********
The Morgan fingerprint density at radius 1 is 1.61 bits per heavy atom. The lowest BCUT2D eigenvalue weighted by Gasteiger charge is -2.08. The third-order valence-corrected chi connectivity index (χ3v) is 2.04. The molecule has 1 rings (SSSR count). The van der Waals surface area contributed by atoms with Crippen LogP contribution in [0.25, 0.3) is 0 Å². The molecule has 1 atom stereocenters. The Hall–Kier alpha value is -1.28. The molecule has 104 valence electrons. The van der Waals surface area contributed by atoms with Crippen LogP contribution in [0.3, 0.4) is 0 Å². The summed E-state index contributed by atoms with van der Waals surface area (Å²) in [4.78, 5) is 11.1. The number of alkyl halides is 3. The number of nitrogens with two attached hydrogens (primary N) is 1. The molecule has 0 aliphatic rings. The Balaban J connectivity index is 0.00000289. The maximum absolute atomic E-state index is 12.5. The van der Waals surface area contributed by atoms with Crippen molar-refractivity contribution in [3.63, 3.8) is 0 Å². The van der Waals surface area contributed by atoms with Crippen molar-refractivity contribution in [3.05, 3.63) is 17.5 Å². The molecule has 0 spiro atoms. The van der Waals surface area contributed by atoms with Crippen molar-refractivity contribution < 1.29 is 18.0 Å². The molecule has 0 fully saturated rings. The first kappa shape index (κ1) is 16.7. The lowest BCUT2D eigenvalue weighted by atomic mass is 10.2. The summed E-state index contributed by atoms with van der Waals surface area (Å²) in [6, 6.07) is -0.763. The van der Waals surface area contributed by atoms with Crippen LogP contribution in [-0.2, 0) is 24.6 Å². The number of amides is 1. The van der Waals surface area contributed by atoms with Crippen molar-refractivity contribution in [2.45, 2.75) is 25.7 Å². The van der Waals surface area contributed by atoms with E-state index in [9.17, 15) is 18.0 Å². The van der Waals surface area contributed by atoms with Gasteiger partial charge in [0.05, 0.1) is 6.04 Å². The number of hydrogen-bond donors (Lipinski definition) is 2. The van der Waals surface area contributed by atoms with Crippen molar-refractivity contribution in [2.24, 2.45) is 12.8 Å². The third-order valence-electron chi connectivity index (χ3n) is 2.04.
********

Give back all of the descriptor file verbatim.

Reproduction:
The Morgan fingerprint density at radius 1 is 1.61 bits per heavy atom. The lowest BCUT2D eigenvalue weighted by Gasteiger charge is -2.08. The third-order valence-corrected chi connectivity index (χ3v) is 2.04. The molecule has 1 rings (SSSR count). The van der Waals surface area contributed by atoms with Crippen LogP contribution in [0.25, 0.3) is 0 Å². The molecule has 1 atom stereocenters. The Hall–Kier alpha value is -1.28. The molecule has 104 valence electrons. The van der Waals surface area contributed by atoms with Crippen LogP contribution in [0.3, 0.4) is 0 Å². The summed E-state index contributed by atoms with van der Waals surface area (Å²) in [4.78, 5) is 11.1. The number of alkyl halides is 3. The number of nitrogens with two attached hydrogens (primary N) is 1. The molecule has 0 aliphatic rings. The Balaban J connectivity index is 0.00000289. The maximum absolute atomic E-state index is 12.5. The van der Waals surface area contributed by atoms with Crippen molar-refractivity contribution in [3.63, 3.8) is 0 Å². The van der Waals surface area contributed by atoms with Crippen molar-refractivity contribution in [3.05, 3.63) is 17.5 Å². The molecule has 0 spiro atoms. The van der Waals surface area contributed by atoms with Crippen molar-refractivity contribution < 1.29 is 18.0 Å². The molecule has 0 fully saturated rings. The first kappa shape index (κ1) is 16.7. The lowest BCUT2D eigenvalue weighted by atomic mass is 10.2. The summed E-state index contributed by atoms with van der Waals surface area (Å²) in [6, 6.07) is -0.763. The van der Waals surface area contributed by atoms with Crippen LogP contribution in [-0.2, 0) is 24.6 Å². The number of amides is 1. The van der Waals surface area contributed by atoms with Crippen molar-refractivity contribution in [2.45, 2.75) is 25.7 Å². The van der Waals surface area contributed by atoms with E-state index in [9.17, 15) is 18.0 Å². The van der Waals surface area contributed by atoms with Gasteiger partial charge in [0.05, 0.1) is 6.04 Å². The number of hydrogen-bond donors (Lipinski definition) is 2. The van der Waals surface area contributed by atoms with Crippen molar-refractivity contribution in [2.24, 2.45) is 12.8 Å². The third-order valence-electron chi connectivity index (χ3n) is 2.04.